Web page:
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Musings of a Premature Curmudgeon #16 Short History of Baseball | Craig A. Hart

Craig A. Hart

Short History of Baseball

by Craig A. Hart

I have many friends who are fanatical about baseball. Personally, I’ve never seen the appeal. While they rave about the thrilling “crack of the bat,” I don’t believe listening to a nocturnal insectivore tell jokes could be anyone’s idea of a swell time. They whine about the smell of the turf and the loud belching of the fat drunk guy behind you. If I wanted to revel in the scent of dirt and drunken bodily functions, I’d take a time machine back to the summers that I spent on Uncle Eddie’s farm when I was a kid.

I have a complicated relationship with baseball. It’s complicated the same way my relationship with my ex was complicated. Namely, if I have anything else to do, I will do that instead of watching baseball. If I’m bored enough, I will pay mild attention and maybe fuck it, if I’ve eaten enough oysters.

Now, before you baseball lovers get your vaginas bent out of shape, let me assure you that I don’t think baseball is the lamest game ever invented. That honor goes to lacrosse. I understand there are many people who enjoy it and for that reason I will say, “Get a life!” No, seriously, I’m just joshin’ you. Heh! I’ll take it all back if you’ll put down the Louisville Slugger. Deal? Ow!

Now that we have that settled, I will say what I actually meant to say in the first place. Ahem. Because I understand there are many people who enjoy this sport, I have decided to devote this column to explaining the history of baseball. I’ve done extensive research on this subject and have come to the conclusion that it would have been a much better use of my time to construct a scale model of the Arc de Triomphe out of pinecones. However, since I’ve already done the research, I might as well pass my findings along to you.

 

A Short History of Baseball

Once there were twin brothers, Ralph and Ernie Base. The Base brothers were ambitious and, because they knew that Mom and Pop were pulling for them, wanted to become a success so their parents would be proud.

“Not a chance, you fucking losers!” their parents said.

Undeterred, Ralph and Ernie decided to become inventors. Their first contraption, invented in 1849, was a water-purifier that worked wonderfully well. They crated it up and took the machine to California, where the Gold Rush was in full swing. Once there, they began putting their invention to work, removing all that pesky gold from the streams so the water would once again be safe to drink.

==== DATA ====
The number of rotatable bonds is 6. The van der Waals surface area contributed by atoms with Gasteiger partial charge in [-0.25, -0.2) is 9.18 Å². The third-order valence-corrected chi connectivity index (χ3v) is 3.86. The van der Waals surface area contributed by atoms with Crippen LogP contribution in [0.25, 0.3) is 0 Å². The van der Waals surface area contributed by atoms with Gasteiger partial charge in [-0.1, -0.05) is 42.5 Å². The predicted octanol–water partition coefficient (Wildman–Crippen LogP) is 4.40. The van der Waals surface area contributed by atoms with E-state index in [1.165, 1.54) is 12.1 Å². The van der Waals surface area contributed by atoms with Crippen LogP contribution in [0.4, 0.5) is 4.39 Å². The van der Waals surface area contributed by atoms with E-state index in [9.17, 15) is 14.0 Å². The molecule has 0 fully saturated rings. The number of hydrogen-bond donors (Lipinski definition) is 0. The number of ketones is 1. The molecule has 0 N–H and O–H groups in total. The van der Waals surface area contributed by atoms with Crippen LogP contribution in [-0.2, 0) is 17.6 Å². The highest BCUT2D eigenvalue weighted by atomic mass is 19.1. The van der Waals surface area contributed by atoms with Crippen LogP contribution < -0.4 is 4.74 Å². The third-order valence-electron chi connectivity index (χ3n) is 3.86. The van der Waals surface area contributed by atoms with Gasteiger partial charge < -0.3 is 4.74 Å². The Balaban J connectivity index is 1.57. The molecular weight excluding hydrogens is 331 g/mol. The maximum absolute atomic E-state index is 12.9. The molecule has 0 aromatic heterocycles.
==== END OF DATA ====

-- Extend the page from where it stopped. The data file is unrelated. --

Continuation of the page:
Shockingly, the Base brothers soon found themselves in a home for the criminally insane. Since there was nothing to do except drool and play with straws, the brothers became increasingly bored.

One day, Ralph sat at breakfast, staring at his orange and wondering how his life could have taken such a drastic turn for the worse.

“It’s because you’re stupid,” Ernie said, reading Ralph’s thoughts.

“Shut up,” Ralph thought.

“Okay,” Ernie said.

Irritated, Ralph threw the orange at his brother, who caught it expertly.

“You’re out!” Ernie yelled.

Ralph looked at him strangely. “What did you say?” he asked. “What do you mean, ‘You’re out?’”

Ernie looked confused. “I’m not sure what came over me,” he said. “It just sort of pooped out.”

“Popped out,” Ralph corrected, rolling his eyes.

“Eh?”

“The correct expression is ‘popped’ out.” Ralph replaced his eyes, which had obediently rolled back to him. “Gimme back that orange.”

Ernie threw the fruit and Ralph caught it easily. A thrill passed through him, signifying that he had either made a great discovery or his bedpan needed changing. Either way, it was a lot more exciting than what had been taking place thus far.

“We’ve made a great discovery!” he announced.

Ernie glanced over at him. “Sweet!” he said and went back to playing with his drool.

“No, no! I’m serious!” Ralph sat up straight in bed and gazed at Ernie in wonder. “You threw a small, spherical object at me and I caught it! We’re geniuses!”

“Sweet!”

Over the next few days, the Base brothers busied themselves working out the details of their new game. At first, they were going to have five starting players, who would bounce the spherical object on the ground and then try to throw it into a round metal rim, which would be called a “basket.” But they soon realized how ridiculous this sounded and scrapped the idea.

“Maybe we are going crazy,” Ralph thought.

“Yeah,” Ernie agreed. “We’re bonkers.”

Gradually, their plans took shape and soon they had devised an entire game, complete with rules and everything. The hardest part was naming the game. Ernie insisted it be called “ernieball,” but Ralph felt that was dumb, preferring instead to call it “ball-ball.” Finally, they reached a compromise wherein they named the game “baseball.”

“I’m seein’ national pastime in our future,” Ralph said, always the optimist.


And that, my friends, is a short history of baseball. Perhaps this season will mean more to you die-hard fans now that you know how and where the game truly evolved: by two crazies in a nuthouse.


13287913_1714752288780293_197827863_oCraig A. Hart writes shit. Sometimes it’s less shitty. Sometimes he thinks it might be good shit. He is the stay-at-home father of twin boys, has served as editor-in-chief for The Rusty Nail literary magazine and as manager for Sweatshoppe Media. He is the host of the Raw Writing Podcast. He lives in Iowa City with his wife, sons, and two cats. You can visit his personal website at: craigahart.com.